Tag Archives: Estonia

The Baltic States

Latvia, Estonia and Lithuania aren’t the most glamorous tourist destinations on the planet. These three northern European nations are cold, lonely, and full of scowling drunks, but they’re also overflowing with history and charm. I had a wonderful time walking down ancient streets, exploring forests, checking out concentration camps and torture chambers (alright, ‘a wonderful time’ isn’t the best way to describe those experiences), and stuffing my face full of kebabs.

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My first stop was the Latvian capital of Riga, where I had sex with a statue of a horse and got chased by police for being a drunk. Fortunately, I escaped, or it would’ve been a very short holiday indeed.

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My journey took me to Riga’s Radio and TV Tower, which provided an epic view out over the city’s weird slums and dancing people.

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From there I headed to the drab and dreary Salaspils concentration camp, where children were harvested by the Nazis for their blood, before finishing the day with a climb to the top of St Peter’s steeple (no, I don’t mean his penis).

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I discovered that Latvian people are strange and moody, and they it’s completely normal to have a giant tank full of fish sitting next to the yoghurt at the supermarket.

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Moving on to Tallinn, Estonia brought with it a turn of good weather, which was perfect for drinking in the parks and molesting more statues. The views weren’t too bad, either!

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Nothing’s open in Tallinn on a Monday, but that didn’t stop me from exploring castles, climbing through Soviet-era buildings, getting addicted to pot and falling on a woman’s dog.

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Helsinki is the northernmost capital city on the planet, so it was a waste of time taking my G-string along. Still, I managed to sit on a turtle and annoy some old people, so it wasn’t a complete waste of time.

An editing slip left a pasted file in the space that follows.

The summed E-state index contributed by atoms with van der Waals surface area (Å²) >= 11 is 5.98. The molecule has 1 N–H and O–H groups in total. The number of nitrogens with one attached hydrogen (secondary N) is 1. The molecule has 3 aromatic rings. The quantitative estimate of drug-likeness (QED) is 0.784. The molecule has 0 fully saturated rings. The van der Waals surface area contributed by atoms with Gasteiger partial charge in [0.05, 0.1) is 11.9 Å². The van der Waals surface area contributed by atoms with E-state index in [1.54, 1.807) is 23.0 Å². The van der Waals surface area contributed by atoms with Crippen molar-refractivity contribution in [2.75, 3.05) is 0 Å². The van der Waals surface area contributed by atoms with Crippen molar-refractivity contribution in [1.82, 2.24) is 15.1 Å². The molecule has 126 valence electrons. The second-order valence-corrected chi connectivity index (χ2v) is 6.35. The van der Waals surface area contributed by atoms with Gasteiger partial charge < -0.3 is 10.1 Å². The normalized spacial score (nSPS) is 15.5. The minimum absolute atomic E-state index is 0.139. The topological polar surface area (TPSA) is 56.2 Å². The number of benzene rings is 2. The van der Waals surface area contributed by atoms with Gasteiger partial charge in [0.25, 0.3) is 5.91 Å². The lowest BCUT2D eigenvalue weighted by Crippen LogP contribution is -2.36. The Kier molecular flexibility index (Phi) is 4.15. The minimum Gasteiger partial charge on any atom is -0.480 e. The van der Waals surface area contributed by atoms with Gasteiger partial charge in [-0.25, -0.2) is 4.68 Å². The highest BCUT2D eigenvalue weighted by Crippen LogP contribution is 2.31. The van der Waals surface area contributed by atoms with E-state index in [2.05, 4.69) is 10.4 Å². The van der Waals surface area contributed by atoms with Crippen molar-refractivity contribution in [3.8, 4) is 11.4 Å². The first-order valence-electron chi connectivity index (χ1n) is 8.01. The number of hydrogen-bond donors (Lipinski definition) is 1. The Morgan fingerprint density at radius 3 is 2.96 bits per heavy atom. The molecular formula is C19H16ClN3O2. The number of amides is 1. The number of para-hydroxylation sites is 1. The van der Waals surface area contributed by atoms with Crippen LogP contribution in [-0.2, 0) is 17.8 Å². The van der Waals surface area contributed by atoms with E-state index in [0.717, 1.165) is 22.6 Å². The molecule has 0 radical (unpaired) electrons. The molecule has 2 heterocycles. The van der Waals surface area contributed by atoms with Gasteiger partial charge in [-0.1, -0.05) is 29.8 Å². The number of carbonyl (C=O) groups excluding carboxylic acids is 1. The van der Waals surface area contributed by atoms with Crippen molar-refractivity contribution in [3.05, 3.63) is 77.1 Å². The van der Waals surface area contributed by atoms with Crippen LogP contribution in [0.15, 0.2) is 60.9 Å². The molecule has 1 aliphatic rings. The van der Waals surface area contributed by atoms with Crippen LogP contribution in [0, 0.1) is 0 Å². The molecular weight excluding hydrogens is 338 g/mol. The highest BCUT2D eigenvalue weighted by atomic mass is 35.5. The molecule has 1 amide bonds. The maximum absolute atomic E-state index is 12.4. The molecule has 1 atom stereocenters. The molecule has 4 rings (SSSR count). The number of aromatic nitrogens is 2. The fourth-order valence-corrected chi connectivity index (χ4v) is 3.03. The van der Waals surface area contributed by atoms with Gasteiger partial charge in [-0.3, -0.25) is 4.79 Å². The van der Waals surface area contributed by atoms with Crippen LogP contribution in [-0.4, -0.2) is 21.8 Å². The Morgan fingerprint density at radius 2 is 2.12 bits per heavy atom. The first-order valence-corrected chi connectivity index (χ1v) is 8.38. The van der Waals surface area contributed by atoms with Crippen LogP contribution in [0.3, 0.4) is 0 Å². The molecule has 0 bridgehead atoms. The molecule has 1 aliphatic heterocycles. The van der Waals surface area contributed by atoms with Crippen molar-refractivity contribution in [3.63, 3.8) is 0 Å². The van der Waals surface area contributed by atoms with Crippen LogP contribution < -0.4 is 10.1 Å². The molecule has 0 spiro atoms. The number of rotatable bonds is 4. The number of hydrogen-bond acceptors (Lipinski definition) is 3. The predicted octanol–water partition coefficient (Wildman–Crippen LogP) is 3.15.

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Nobody does torture quite as well as the Soviets (well, my ex-girlfriend was pretty good at it, but that’s a story for another time), so my visit to the Patarei Sea Fortress Prison was a real opener. I was on my best behaviour, lest someone decide to cut my gizzards out and feed them to a dog.

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Parnu is Estonia’s summer capital, but when I went there I pretty much had the whole place to myself, so I took a long, romantic walk on my lonesome and then scoffed a whole pizza.

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I’m a rugged, outdoorsy type, so I wasn’t going to miss the opportunity to explore Estonia’s Soomaa National Park. I kayaked, I climbed trees, I lost all my clothes in the middle of a frozen bog…

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Charles Bronson isn’t really dead, and he spends his time checking out Vilnius, Lithuania! I followed him around all day, until he became upset and went home. I just wanted to be his friend…

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There’s a hill in Lithuania with about eleventy-bajillion crosses on it, and they call it – get this – the Hill of Crosses! I went there to count them all, but got bored and confused after getting to 53, so instead I embarrassed myself on a train. Weeeee!

Camping, Latvian style


All roads lead to Riga, so I’ve spent the last few days back in the Latvian capital with my lady friend Marty. She’s smart and pretty and nice to me, and really quite pleasant for a Norwegian. Thankfully, she also has poor taste in men and a soft spot for a Gosfordian accent. One thing I’ll never let her do again, though, is plan a camping trip.

Still looking good after a night of sleeping in sub-zero temperatures

We headedout towards the beach at 8:45pm, as the sun was setting behind the Riga skyline, and made it to the sand just as the northern European twilight was fading. We set up the tent and the fire (alright, Marty set up the fire after my disastrous attempt) as the cold settled around us, and when everything was organised we lay back on the sand and ate good food and drank good alcohol under a full moon. It was a fantastic night with fantastic company.

It would be even more romantic without the empty beer cans in the background

Bedtime was a different story, though. No, no, I’m not going to get rude, it’s just that Latvia gets really, really, really bloody cold at night. Seriously, there are snowmen with willies warmer than a Latvian evening. And despite Marty having spent most of her life in climates too cold for human habitation, we were unprepared for the elements and spent the evening shivering and fighting off the effects of frostbite. Seriously, the next morning I was counting my fingers and toes to make sure none had dropped off in the evening.

Showing off my sausage. Marty was not impressed

It was the perfect way to end my (longer than expected) trip to Latvia. Now, it’s time to head south to the beautiful land of Lithuania, where dragons roam wild and free and all the women  are strong enough to bend iron bars with their bare hands. I won’t be going camping down there, though – well, unless one of those Lithuanian women with the strong hands promises to keep me warm at night!

Checking off all the rules we broke. While we were taking this photo, a handsome policeman with a bushy moustache stopped us and told us to leave the beach immediately

Bog off!